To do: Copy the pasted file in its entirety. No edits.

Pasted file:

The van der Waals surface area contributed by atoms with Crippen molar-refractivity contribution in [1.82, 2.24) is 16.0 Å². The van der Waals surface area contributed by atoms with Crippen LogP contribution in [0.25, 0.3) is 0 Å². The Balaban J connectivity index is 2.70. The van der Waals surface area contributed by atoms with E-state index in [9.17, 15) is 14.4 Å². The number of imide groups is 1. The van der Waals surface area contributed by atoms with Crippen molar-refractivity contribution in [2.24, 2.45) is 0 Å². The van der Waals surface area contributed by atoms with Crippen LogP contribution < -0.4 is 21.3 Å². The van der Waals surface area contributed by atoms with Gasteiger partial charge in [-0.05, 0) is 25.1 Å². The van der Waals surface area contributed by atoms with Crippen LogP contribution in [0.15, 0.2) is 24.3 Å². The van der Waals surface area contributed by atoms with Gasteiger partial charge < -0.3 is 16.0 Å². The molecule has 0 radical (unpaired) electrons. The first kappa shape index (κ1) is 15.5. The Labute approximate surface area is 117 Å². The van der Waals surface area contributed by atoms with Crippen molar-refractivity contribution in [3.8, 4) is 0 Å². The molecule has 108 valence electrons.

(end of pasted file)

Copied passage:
The van der Waals surface area contributed by atoms with Crippen molar-refractivity contribution in [1.82, 2.24) is 16.0 Å². The van der Waals surface area contributed by atoms with Crippen LogP contribution in [0.25, 0.3) is 0 Å². The Balaban J connectivity index is 2.70. The van der Waals surface area contributed by atoms with E-state index in [9.17, 15) is 14.4 Å². The number of imide groups is 1. The van der Waals surface area contributed by atoms with Crippen molar-refractivity contribution in [2.24, 2.45) is 0 Å². The van der Waals surface area contributed by atoms with Crippen LogP contribution < -0.4 is 21.3 Å². The van der Waals surface area contributed by atoms with Gasteiger partial charge in [-0.05, 0) is 25.1 Å². The van der Waals surface area contributed by atoms with Crippen LogP contribution in [0.15, 0.2) is 24.3 Å². The van der Waals surface area contributed by atoms with Gasteiger partial charge < -0.3 is 16.0 Å². The molecule has 0 radical (unpaired) electrons. The first kappa shape index (κ1) is 15.5. The Labute approximate surface area is 117 Å². The van der Waals surface area contributed by atoms with Crippen molar-refractivity contribution in [3.8, 4) is 0 Å². The molecule has 108 valence electrons.